Ankle Fractures


  • The treatment of ankle fractures is chiefly concerned with mitigating and minimizing the risk of posttraumatic arthritis.

  • The relative stability of an ankle fracture will ultimately determine whether surgical intervention is warranted.

  • Supination-external rotation ankle fractures are the most common rotational injuries.

  • Syndesmotic stability must be assessed in all operative ankle fractures; sagittal plane instability is often a more sensitive indicator of the presence of a syndesmotic injury.

  • While size has traditionally been the deciding factor as to whether a posterior malleolar fracture should undergo open reduction and internal fixation, the presence of syndesmotic instability and marginal impaction are also deciding factors.

  • The presence of medical comorbidities, most notably osteoporosis and diabetes mellitus should influence surgical treatment options.

    • More fixation may be warranted in poor bone or in those whose neuropathy may limit non-weight bearing.

    • A1C > 7.5 has been linked with increased surgical complications.

A displaced bimalleolar fracture in a 60-year-old female patient is shown. The patient was diabetic, although it was well controlled. There was also a posteromedial fracture of the tibia, which is not well visualized here.

This fracture-dislocation also had a posteromedial distal tibia fracture that can be seen here. In order to minimize the risk of posttraumatic arthrosis, all components of the fracture were fixed.

An intramedullary device was chosen for the fibula in this diabetic patient in an effort to minimize the surgical insult. Syndesmotic instability was noted, and a suture button device was placed.

Lateral view shows anatomic restoration of the ankle. In this setting, an effort must be made to place the medial hardware in a way so as to minimize traffic.


  • Ankle fractures encompass a broad range of pathology. Generally speaking, as surgeons, we differentiate low-energy rotational injuries (ankle fractures) from higher energy, axial-loading injuries (pilon or plafond fractures). The division between these 2 ranges of pathology can be somewhat gray, as there can obviously be overlap of the mechanisms with some rotation and some axial loading. These injuries more frequently involve the posterior plafond, and so we will talk about these injuries under the posterior pilon and include a discussion of these injuries with rotational ankle fractures. Also included with rotational injuries are coronal plane injuries that often tend to be low energy as well.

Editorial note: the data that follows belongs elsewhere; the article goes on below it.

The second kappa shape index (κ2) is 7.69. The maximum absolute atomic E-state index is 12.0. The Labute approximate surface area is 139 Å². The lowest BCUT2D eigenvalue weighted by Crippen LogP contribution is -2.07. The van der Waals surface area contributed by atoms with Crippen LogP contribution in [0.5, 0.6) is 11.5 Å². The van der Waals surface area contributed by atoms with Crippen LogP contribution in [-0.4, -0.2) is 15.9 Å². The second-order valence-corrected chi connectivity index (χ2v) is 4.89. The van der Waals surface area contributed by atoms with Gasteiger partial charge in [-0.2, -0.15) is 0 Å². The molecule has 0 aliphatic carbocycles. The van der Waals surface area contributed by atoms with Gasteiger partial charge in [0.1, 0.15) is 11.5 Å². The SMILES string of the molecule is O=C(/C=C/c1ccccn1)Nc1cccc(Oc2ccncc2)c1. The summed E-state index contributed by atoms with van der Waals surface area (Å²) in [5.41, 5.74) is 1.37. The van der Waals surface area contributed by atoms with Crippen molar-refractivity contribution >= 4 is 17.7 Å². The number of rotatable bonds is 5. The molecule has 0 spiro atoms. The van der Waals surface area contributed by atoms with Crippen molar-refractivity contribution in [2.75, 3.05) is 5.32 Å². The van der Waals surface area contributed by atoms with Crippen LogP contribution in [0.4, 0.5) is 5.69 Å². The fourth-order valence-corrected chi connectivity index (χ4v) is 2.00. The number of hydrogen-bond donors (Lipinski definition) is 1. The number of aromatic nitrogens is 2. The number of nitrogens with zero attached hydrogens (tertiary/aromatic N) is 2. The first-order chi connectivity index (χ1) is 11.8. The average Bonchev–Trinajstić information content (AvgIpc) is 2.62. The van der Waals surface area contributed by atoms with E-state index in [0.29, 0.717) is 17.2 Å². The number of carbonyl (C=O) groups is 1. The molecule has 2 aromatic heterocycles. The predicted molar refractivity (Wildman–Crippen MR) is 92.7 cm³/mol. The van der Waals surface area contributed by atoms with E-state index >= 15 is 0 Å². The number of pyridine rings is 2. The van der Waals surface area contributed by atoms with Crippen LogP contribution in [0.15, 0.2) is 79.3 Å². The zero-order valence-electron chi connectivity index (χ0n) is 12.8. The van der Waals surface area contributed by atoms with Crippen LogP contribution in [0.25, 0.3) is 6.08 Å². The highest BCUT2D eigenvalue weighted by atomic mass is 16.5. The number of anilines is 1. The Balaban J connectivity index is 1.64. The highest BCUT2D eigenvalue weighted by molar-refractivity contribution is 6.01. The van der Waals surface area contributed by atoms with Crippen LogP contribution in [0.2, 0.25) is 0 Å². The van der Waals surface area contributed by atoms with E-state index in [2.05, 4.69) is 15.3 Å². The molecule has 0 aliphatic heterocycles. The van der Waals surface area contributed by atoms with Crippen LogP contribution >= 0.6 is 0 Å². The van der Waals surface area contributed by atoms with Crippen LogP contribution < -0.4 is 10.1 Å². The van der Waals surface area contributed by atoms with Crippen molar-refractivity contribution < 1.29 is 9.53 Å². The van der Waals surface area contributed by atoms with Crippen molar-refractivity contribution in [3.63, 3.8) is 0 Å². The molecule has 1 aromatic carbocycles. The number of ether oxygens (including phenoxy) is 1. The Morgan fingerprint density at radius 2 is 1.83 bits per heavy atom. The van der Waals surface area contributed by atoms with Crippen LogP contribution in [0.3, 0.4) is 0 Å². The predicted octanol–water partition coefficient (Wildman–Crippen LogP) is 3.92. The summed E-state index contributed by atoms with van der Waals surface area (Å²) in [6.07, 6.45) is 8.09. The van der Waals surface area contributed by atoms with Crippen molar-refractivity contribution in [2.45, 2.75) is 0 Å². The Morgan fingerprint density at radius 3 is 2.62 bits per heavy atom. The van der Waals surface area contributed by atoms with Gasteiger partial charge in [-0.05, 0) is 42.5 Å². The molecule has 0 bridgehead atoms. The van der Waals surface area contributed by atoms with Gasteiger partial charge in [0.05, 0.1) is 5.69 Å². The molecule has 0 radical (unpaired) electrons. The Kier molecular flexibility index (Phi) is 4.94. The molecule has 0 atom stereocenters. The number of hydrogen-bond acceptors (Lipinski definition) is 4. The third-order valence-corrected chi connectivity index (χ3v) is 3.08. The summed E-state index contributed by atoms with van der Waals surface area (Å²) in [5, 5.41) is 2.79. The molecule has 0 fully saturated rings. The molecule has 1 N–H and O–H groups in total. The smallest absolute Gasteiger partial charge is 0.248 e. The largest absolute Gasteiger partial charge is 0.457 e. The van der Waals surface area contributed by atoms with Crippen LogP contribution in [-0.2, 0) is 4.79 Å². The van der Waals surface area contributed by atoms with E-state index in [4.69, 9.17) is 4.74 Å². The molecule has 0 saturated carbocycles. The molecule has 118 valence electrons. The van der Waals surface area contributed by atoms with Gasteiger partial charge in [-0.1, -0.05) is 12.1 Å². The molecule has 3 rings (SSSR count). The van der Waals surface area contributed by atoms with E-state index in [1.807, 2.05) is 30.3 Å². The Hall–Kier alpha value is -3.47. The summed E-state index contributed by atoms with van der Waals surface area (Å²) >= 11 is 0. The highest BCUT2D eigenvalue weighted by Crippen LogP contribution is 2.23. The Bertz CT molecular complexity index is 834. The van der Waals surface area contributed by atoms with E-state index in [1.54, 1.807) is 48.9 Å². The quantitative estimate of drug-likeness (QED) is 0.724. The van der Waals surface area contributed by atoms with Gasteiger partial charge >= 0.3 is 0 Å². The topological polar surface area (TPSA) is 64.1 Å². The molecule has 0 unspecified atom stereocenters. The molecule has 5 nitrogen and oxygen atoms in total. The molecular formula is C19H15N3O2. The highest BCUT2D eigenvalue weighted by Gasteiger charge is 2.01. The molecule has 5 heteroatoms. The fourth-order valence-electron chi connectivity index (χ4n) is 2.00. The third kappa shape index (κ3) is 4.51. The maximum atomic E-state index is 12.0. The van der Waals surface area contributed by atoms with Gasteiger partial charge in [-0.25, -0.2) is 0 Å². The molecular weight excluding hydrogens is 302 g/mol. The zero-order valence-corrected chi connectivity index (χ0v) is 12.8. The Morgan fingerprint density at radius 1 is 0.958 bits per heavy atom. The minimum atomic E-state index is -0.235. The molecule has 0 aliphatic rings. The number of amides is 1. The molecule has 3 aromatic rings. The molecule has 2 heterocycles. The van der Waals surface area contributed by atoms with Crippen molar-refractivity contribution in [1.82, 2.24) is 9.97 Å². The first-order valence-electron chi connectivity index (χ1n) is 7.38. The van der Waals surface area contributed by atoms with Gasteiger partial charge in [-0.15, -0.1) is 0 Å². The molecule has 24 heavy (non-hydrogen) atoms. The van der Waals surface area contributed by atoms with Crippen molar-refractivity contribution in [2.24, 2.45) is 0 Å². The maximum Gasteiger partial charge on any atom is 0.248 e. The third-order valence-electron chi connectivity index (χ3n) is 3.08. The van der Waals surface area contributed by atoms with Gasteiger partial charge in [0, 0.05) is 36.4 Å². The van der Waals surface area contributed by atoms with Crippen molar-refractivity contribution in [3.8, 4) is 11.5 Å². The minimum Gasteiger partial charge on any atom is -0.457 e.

• Rotational ankle fractures, or malleolar fractures, are very common injuries with an incidence of almost 170 per 100,000 people in one 10-year incidence study.

  • The principle concern with an ankle fracture is ultimately the risk of posttraumatic arthritis (PTA), and, therefore, the goal of treatment is to attempt to minimize the risk of PTA. The mechanisms of PTA are poorly understood. The risk of PTA is likely proportional to some degree to the initial cartilage injury. Any degree of malunion can also increase the risk of PTA in a joint as constrained as the ankle.

  • Not all ankle fractures are treated operatively. Operative decision making, in a basic way, comes down to an assessment of stability. If the fracture is deemed to be unstable, then operative treatment is generally recommended. Generally speaking, trimalleolar, bimalleolar, and SER4 equivalent fractures are thought to be unstable and are therefore treated operatively in an effort to minimize the risk of malunion and PTA.



  • The syndesmosis is the articulation of the tibia and the fibula just proximal to the tibiotalar joint. It is a joint with articular cartilage and is stabilized by the syndesmotic ligaments [anterior-inferior tibiofibular ligament (AITFL), posterior inferior tibiofibular ligament (PITFL), and interosseous ligament].

  • The incisura fibularis tibiae is the lateral cavity of the tibia with which the fibula articulates. This anatomic feature of the tibia can differ fairly significantly from the almost C shape in the axial plane to a much flatter shape.


  • The mortise is composed of the articulation between the tibia and fibula superiorly and the talus inferiorly.

  • Much of the stability of the ankle mortise in stance comes from the bony conformity. A host of ligaments provide static restrictions to various ankle and hindfoot motions, while tendons can provide a dynamic component to this stability.

  • The capsule of the ankle joint is confluent with ligamentous structures laterally, posteriorly, and medially, while extending a few centimeters proximal to the plafond anteriorly. The role of the ankle capsule in ankle function is currently unclear.

  • The articular cartilage of the ankle is fundamentally different from that of the knee in ways that may relatively protect the ankle.